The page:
A Handy List of Horse Health Terms
Recognizing and understanding health problems is an important part of owning a horse. Many times, early recognition of health issues can be lifesaving! Here is a handy list of terms and what they mean.
This horse health glossary is broken into five sections: hoof health, general health, equine disease, dental health, and equine medications. Each of these five aspects of your horse’s health is essential to his overall well-being.
Pro tip: If you’re looking for a specific term, hit Control + F on Windows (Command + F on Mac), then type in the word you’re looking for!
Horse Health: The Basics
This isn’t an all-encompassing list, but rather a targeted compilation of the most common conditions and issues. We’ve categorized terms into three main parts (hooves, teeth, and body), as well as diseases and commonly prescribed medicines.
Without a hoof, you don’t have a horse. Hooves may be only a small part of your horse, but hoof health is paramount to keeping the rest of your horse up and running (pun intended).
An abscess is a pocket of infected puss in either the hoof or the sole. The pocket must be drained to heal. Treatment usually involves soaking the hoof in Epsom salt, then bandaging.
A bruise is a common cause of lameness that happens when the blood vessels underneath your horse’s sole have been damaged. Stepping wrong on a rock or hard surface usually causes one. Rest, ice, and an anti-inflammatory are used to treat bruises.
A crack is a split in the hoof wall, usually caused by poor farrier work, poor hoof health, or white line disease. Cracks can be minor or create lameness issues. A qualified farrier is instrumental in fixing hoof cracks.
A puncture wound to the hoof is when a sharp object embeds in or penetrates the sole or frog. The object must be removed, and the area is usually poulticed and wrapped. Infections can happen, so call your vet if your horse becomes lame in the next day or two.
Thrush is an infection of the frog that oozes a smelly black puss. Treatment involves cleaning out the infection and treating the area with antibacterial and antifungal medications.
White Line Disease
White line disease is a bacterial and fungal infection that attacks the tissue of the hoof wall, recognized by a series of fissures and cracks (no actual white lines are involved).
A skilled farrier can address this issue, which may require the temporary use of shoes or the application of hoof oil to restrengthen the hoof wall.
Here are some general issues your horse may experience.
Cribbing is when a horse sucks in air while resting his teeth on a ledge (like a fence). While the action itself is rarely dangerous, it can lead to more serious issues like weight loss, poor dental health, and colic. Cribbing can be controlled with a collar.
Lameness is any abnormal movement caused by inflammation, infection, or injury in a horse’s leg. Any leg can be affected for any number of reasons. You’ll probably need to call your vet and use rest and anti-inflammatories to help your horse recover.
Quidding is when a horse partially chews and then spits out his food. Quidding is usually caused by poor dental health. Your vet or a qualified equine dentist should be called to float (trim) your horse’s teeth.
Stocking up is a fancy way of saying there is swelling in your horse’s legs, typically from fluid that has accumulated beneath the skin. Lack of movement is usually the culprit. Increasing movement or turnout usually eliminates this problem.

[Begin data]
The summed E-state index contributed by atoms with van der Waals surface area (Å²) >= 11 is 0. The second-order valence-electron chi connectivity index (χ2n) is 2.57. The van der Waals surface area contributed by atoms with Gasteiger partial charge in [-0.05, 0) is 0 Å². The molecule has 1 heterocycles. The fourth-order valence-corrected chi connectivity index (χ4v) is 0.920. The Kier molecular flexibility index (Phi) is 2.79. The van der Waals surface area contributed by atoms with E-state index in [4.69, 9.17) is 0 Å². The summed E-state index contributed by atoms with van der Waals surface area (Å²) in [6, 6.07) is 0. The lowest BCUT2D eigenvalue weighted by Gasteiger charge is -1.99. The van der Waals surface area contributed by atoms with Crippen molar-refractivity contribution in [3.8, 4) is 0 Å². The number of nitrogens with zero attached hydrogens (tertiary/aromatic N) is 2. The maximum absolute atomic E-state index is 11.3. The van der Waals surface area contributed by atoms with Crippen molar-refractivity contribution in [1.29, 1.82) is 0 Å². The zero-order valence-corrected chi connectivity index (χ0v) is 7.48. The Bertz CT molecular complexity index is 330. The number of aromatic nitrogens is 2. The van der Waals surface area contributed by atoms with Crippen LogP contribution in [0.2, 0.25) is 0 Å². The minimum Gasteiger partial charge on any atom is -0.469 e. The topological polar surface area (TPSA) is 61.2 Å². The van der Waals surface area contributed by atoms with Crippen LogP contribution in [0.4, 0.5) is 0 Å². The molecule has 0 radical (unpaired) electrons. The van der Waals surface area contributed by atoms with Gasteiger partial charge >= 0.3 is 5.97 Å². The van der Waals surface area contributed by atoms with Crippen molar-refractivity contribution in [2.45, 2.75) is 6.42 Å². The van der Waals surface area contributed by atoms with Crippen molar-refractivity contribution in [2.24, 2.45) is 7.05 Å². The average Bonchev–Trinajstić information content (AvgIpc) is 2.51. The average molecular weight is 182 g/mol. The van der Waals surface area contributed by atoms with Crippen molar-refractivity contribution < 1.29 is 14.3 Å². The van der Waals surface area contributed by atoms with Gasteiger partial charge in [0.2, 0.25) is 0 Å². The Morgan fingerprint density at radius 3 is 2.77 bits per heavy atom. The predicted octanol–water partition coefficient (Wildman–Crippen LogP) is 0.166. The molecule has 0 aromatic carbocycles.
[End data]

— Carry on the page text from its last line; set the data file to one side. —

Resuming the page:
Vaccinations help protect your horse from various diseases, some of which are life-threatening. Your horse will typically need vaccines twice a year, in the spring and fall.
Vital signs paint a quick picture of your horse’s overall health. They include:
- Temperature: normal is 99 to 101.5 degrees Fahrenheit
- Pulse: normal is between 28 and 44 beats per minute
- Respiration: normal is 10 to 24 breaths per minute
- Mucous membranes: normal gums should be pinky, wet, and shiny
- Capillary refill: press your thumb on your horse’s gum for three seconds, then release. Color should return in 1 to 2 seconds
- Skin pliability: a test for dehydration. Pinch a fold of your horse’s skin on the shoulder or neck into a “tent,” then release. The skin should fall flat within 1.5 seconds
A disease is a disorder of function or structure that has distinct symptoms or causes recognizable physical changes.
A bowed tendon is swelling of the tendon in the lower part of the leg that causes the tendon to bow outwards. Bowed tendons are severe, and healing requires complete rest and anti-inflammatories. Full recovery can take eight months to a year.
Choke is when the esophagus, or throat, is obstructed by food (or sometimes by a tumor). This is common in horses who “inhale” their food. Soaking feed can help prevent this.
Colic refers to abdominal, or stomach and intestinal, pain caused by gas, torsion (twisting), or impaction (constipation). Colic can be minor or severe and is sometimes fatal. ALWAYS CALL YOUR VET.
Treatment varies depending on severity but ranges from walking and pain meds to administration of fluids or surgery.
Cushing’s Syndrome (PPID)
Cushing’s Syndrome is the most common endocrine (glands and hormones) disorder in horses. The adrenal gland is overactive, causing symptoms like a long, curly coat, lack of shedding, or laminitis.
Cushing’s Syndrome can be managed with daily medication and diet; consult your vet.
Equine Infectious Anemia (EIA)
Sometimes called swamp fever, EIA is a chronic infection caused by a retrovirus. There is no vaccine or treatment for this disease. Signs include recurring fevers, anemia, rapid weight loss, and swelling. This disease is fatal about 50% of the time.
Also referred to as laminitis, founder is when the laminae of the hoof become inflamed. Signs include heat in the hoof or resistance to movement.